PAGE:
future rate


Key heavyweights push Bursa lower at opening

KUALA LUMPUR, April 11 — The FTSE Bursa Malaysia KLCI (FBM KLCI) were lower at early trade today, brought down by weak heavyweights — Tenaga, PetChem, Nestle and Dialog, despite the lower liners continued strength. At 9.15am, the benchmark FTSE…

KLCI opens lower as key heavyweights weigh

KLCI opens lower as key heavyweights weigh

KUALA LUMPUR: The FTSE Bursa Malaysia KLCI (FBM KLCI) were lower at early trade today, brought down by weak heavyweights Tenaga, PetChem, Nestle and Dialog, despite the lower liners continued strength.

At 9.15 am, the benchmark FTSE Bursa Malaysia KLCI (FBM KLCI) index declined 3.12 points to 1,63.34.

The index opened 0.13 points lower at 1,639.33.

On the broader market, gainers outnumbered decliners 186 to 114, while 234 counters remained unchanged, 1,335 untraded and 31 others suspended.

Turnover stood at 476 million shares worth RM143.9 million.

Malacca Securities Sdn Bhd said under the prevailing environment, the FBM KLCI is set for an extended indifferent trend, lingering within the 1,630 and 1,650 levels.

“There are also few market events to look forward to as several large initial public offerings are said to have been held back due to the uncertain market environment.

“Corporate exercises are also fewer due to the weak market sentiments, while valuations are already fair,“ it said today.

As for the lower liners, Malacca Securities said current low valuations will continue to draw in substantive trading actions, possibly allowing the broader market to recover further.

“However, we think that the recent gains are already overdone and consolidation is due to set in soon,“ it added.

At the same time, regional leads were also bearish with Asian benchmark indices closed mostly lower on fresh concerns over the global economic growth after the International Monetary Fund slashed global growth outlook to 3.3 per cent from 3.5 per cent.

Meanwhile, U.S stock markets rebounded after the U.S Federal Reserve stood pat on its dovish stance regarding future rate hike in the latest monetary policy meeting.

Of the heavyweights, Maxis went down 10 sen to RM5.60 while Digi dropped five sen to RM4.65 sen.

Meanwhile, Tenaga down 18 sen to RM12.40, PetChem was eight sen lower at RM8.92, Nestle dropped RM1.50 to RM145.30 and Dialog went down two sen to RM3.22.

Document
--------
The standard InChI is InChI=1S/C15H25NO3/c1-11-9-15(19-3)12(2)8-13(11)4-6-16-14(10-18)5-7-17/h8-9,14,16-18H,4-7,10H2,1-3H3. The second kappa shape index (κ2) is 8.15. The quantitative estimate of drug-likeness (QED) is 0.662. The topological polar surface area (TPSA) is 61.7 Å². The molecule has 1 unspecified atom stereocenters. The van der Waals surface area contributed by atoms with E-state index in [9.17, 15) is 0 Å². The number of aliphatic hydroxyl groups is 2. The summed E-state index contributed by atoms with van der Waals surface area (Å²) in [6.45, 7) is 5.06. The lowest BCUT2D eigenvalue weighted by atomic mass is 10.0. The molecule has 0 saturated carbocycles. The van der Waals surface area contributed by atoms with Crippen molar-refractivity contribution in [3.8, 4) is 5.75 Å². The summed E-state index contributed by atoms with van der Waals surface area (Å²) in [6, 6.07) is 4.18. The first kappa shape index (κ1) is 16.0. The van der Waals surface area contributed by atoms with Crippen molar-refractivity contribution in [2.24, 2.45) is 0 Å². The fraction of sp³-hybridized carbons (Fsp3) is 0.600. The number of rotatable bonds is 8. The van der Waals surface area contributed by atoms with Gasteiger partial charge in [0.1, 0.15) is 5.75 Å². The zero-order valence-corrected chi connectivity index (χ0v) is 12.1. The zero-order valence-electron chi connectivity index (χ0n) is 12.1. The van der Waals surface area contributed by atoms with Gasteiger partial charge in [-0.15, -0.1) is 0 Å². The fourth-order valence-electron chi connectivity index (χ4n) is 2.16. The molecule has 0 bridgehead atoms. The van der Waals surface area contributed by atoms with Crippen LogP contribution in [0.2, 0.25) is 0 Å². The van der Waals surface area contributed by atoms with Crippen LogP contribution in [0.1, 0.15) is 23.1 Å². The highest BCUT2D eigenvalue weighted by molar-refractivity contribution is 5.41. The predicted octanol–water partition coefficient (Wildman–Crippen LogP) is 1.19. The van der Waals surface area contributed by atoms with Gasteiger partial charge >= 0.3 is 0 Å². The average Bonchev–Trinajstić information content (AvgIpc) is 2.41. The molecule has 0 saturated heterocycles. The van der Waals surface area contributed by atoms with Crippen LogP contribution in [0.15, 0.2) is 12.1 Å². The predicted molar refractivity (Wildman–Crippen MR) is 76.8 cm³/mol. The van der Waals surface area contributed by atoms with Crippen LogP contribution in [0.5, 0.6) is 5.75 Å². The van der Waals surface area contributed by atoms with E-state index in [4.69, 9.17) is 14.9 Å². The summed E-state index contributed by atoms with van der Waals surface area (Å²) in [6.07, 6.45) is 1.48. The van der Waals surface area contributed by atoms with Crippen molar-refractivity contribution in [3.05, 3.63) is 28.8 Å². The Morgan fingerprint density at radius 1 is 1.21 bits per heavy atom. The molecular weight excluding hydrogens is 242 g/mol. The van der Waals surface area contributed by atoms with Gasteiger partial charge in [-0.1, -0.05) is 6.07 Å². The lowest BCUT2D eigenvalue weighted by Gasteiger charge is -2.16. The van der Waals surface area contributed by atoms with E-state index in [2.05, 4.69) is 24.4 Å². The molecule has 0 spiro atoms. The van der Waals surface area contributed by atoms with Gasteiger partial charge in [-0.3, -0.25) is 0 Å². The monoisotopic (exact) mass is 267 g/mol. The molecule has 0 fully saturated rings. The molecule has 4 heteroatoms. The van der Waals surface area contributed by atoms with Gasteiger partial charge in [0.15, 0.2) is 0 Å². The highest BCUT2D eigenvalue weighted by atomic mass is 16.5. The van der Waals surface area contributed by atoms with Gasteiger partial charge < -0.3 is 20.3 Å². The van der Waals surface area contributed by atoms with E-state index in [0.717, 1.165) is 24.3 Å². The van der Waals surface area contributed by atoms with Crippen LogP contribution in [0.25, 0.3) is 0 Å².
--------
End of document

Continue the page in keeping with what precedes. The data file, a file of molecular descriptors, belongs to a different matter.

Meanwhile, gainer heavyweights — Public Bank was four sen higher at RM22.68, Malaysia Airports added eight sen to RM6.83 and Maybank rose one sen to RM9.29.

Of the actives, Daya Materials, Dynaciate and Bio Osmo were half-a-sen higher each at 1.5 sen, 9.5 sen and 7.5 sen, respectively, while Ekovest inched up three sen to 66.5 sen.

The FBM Emas Index declined 8.85 points to 11,626.19, the FBMT 100 Index dropped 13.46 points to 11,443.68 and the FBM Ace Index inched down 13.27 points to 4,788.75.

The FBM Emas Shariah Index shed 20.61 points to 11,840.60, but the FBM 70 appreciated 16.43 points to 14,610.64.

Sector-wise, the Financial Services Index up 11.93 points to 16,872.02, while the Industrial Products and Services Index decreased 0.54 of-a-point to 169.42 and the Plantation Index was 2.27 points lower at 7,294.73.

Gold futures contracts on Bursa Malaysia Derivatives were untraded in the early session on lack of catalyst, dealers said.

At 9.35 am, April 2019, May 2019, June 2019 and July 2019 stood at RM171.30, RM171.50, RM171.40 and RM171.50 a gramme respectively.

Volume was nil, while open interest amounted to 32 contracts.

At 9.30 am, the price of physical gold increased by 82 sen to RM167.26 per gramme. — Bernama

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Stocks jump on signs US, China close to trade deal

SYDNEY: Asian shares gained on Monday on reports the United States and China were close to striking a trade deal after a year-long tariff skirmish while the dollar eased as traders wagered Federal Reserve policy would remain accommodative.

The Wall Street Journal reported Washington could lift most or all of its tariffs on Beijing while a summit between U.S. President Donald Trump and his Chinese counterpart Xi Jinping to sign a final trade deal could happen later this month.

That followed comments from Trump on Friday that he had asked China to immediately remove all tariffs on U.S. agricultural products because trade talks were progressing well. He also delayed previously scheduled plans to impose 25 percent tariffs on Chinese goods.